Creativity has been a constant throughout his life. At just 12 years old, he was already experimenting with imagery. Later, when he was studying Advertising and Audiovisual Communication at CEU, he took full advantage and entered many of the competitions open to undergraduates on either degree. He won almost all of them. At 25, he shot his first feature-length film. His most recent work includes promo videos, the co-editing of the films El Desentierro and the Goya-nominated Bikes, and also his first time as an assistant director on the film Una Dona Amb Unes Ales Tremendes. What’s next? Editing a series, directing a short film and releasing a music album. Joecar Hanna defines himself as “a project guide in a world in which formats are ever-changing”. In this interview, Joecar has a lot of interesting things to say, as well as useful advice to give to others who want to carve out a career in the audiovisual sector.

When you were an undergraduate, did you ever imagine that would be directing your first feature-length film at just 25 years of age?

I arrived at the University with the desire to use the experience I’d already gained. I started my degree with ideas already in mind because I’d been experimenting with imagery since I was twelve years old. Sometimes I felt I was more advanced than other people, and I suppose I was because of the experience I already had.

At the start, I was a little naive – not necessarily a bad thing – and I thought I was already ready. Many of us think: “I’m ready now. Where’s the money to make a film?”

I thought that with the knowledge and skills I had and the fact that I like to work hard, everything would work out, whatever the future would bring.

But in the end, what you learn is that, as any good director would tell you, you never stop learning. And in that lesson there’s a contradiction and one that comes to you as you gain more experience. As you learn, you come to realize that you know less and less. It’s an interesting journey. The great conclusion you end up taking from that is the need to keep your feet on the ground.

You know that now. But did you think that you could really achieve what you have back then?

Not really (laughs). Being realistic, I didn’t think I would be directing a feature-length film at short a young age.

You always think you could be the next Xavier Dolan or Damien Chazelle. That’s part of the dreams we all have to motivate ourselves, but as you learn how difficult the industry can be, with all its sharp edges, you realize that it’s not all down to you.

There’s an element of luck that you don’t have control over and so you have to wait and see if you’ll get that opportunity which you can put your all into. Although the truth is that almost none of us look hard enough to see if we can make it happen. I congratulate those who stake everything on success – I admire them.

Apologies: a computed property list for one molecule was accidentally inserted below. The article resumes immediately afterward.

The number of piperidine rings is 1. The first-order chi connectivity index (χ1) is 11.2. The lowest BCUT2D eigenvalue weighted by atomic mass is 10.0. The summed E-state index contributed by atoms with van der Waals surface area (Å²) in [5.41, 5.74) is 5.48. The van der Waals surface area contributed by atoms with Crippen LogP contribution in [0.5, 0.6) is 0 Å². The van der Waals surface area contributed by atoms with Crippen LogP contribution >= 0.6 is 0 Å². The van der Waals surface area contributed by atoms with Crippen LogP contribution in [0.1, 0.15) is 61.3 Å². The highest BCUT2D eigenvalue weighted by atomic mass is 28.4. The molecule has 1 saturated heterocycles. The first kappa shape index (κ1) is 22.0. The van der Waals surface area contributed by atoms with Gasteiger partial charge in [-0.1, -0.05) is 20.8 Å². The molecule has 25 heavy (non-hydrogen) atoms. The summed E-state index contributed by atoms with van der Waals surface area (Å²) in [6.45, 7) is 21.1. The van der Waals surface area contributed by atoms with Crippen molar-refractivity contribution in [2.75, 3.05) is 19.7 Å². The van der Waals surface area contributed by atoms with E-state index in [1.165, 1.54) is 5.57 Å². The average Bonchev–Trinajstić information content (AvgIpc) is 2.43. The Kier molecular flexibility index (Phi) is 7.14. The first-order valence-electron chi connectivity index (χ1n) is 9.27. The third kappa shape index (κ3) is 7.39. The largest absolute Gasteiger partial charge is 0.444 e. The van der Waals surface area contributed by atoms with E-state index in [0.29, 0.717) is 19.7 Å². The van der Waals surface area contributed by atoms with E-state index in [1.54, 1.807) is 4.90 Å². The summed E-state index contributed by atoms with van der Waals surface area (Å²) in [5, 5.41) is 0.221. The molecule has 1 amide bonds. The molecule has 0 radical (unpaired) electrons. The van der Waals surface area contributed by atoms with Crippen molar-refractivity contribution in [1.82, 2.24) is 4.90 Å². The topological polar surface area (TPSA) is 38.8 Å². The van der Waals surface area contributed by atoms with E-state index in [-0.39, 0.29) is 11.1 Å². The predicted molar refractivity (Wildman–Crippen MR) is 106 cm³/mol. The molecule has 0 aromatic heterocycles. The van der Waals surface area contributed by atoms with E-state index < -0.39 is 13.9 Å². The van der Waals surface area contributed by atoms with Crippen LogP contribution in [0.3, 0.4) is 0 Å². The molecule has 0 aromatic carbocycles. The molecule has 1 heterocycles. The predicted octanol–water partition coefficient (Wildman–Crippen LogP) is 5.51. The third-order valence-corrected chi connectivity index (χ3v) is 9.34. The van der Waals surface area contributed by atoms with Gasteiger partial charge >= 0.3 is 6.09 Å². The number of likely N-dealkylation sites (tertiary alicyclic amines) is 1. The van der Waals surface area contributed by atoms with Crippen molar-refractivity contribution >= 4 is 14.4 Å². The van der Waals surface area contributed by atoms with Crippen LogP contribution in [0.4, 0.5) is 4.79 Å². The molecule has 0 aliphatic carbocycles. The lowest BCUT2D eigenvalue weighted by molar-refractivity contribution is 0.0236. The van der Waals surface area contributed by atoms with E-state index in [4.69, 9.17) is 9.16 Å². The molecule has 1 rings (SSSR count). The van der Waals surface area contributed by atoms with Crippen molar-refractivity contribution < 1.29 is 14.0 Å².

When you started at CEU, what was your dream? To be a film director?

In my case, my degree was a real turning point for me in my view on life, both professionally and also with regard to my perspectives and focus. My background meant that the artistic world had seemed a long way away.

But I was lucky in that, when I was twelve years old, I came across a forgotten handycam from a family holiday, and I started to move from home videos and holiday snaps to thinking about how to frame an image. I felt a natural connection with imagery.

In the beginning, I said that I wanted to be a “film director” out of habit. But I don’t think I can call myself a “film director” yet. It would be very silly to do that, without having more experience.

So how would you define yourself?

Well, with the experience I have, I would say I was a kind of “project guide”, because things are changing, formats are more fluid, and genre boundaries are blurring leading to things that we don’t even have time to name.

A project is a project, no matter what it is, and being able to guide such projects is what I want to do.

I’ve also got a musical project underway and to bring that together with the world of imagery in all its possibilities, and combine it with what I’d learnt about creativity in advertising, and then to be able to guide the whole thing to keep everything focused, even if new vistas open up along the way… That’s what I call a “dream”. So, I think that’s a better answer to the question about my dreams.

Let’s keep the focus on cinema. How did you end up shooting a feature-length film? 

It’s almost as if the film chose me rather than the other way around. I’d been making all kinds of videos for a while: artistic videos, short films, video clips, commercials… and then, when I was around 22, I started taking part in film-making in different areas, like cinematography, sound, post-production, but especially editing. That’s the other area I’m most comfortable in, because I’ve always edited my own stuff.

I’d already edited two feature-length films. I’d also been the assistant director of one of these and directed part of the documentary. This was a commercial success via digital channels and in the education field in Spain. So, the production company decided to make a sequel and I was offered the chance to direct La Otra Educación.

It must have been quite an experience to be so young and yet be sitting in the director’s chair.

I was excited, because being able to direct a film at just 25 gives you a real buzz, there’s no doubt.

Another thing that was important was that it wasn’t a fictional film in itself, which would have been crazy. And also the part I’d directed before made me see that, with the right preparation, there’d be no major problems. But, I decided that, if I was going to do it, I wanted to be able to bring my own stamp to it while still doing what the production company needed. I knew that I wanted to bring something a bit extra to the long-form documentary, even if only with regard to the format. So, after bringing together the interests of the different sides, we were able to decide on a mixture of documentary and fiction in the same film and it just took off from there.

‘A PROJECT IS a project, no matter what it is, and being the guide for such projects is what i want to do’

What do you feel when you finish something like that which you’ve put so much effort into?

You have mixed feelings. It’s like finishing a house you’ve been building for a long time. When you lay the last stone, you realize you’ve finished it. You have to clean it up a bit, get the furniture and the electrical fittings in and there are a few forms to complete. But then you can go in and enjoy it.

When you stop working on it after such a long time, it can throw you off balance. You don’t know what to do, whether to sit down on the couch, lie on the floor or just go to bed. In the end, even though you were cursing every time you had a problem with one of the walls, you realize that you don’t feel that excitement you had when you were working on it. You want more.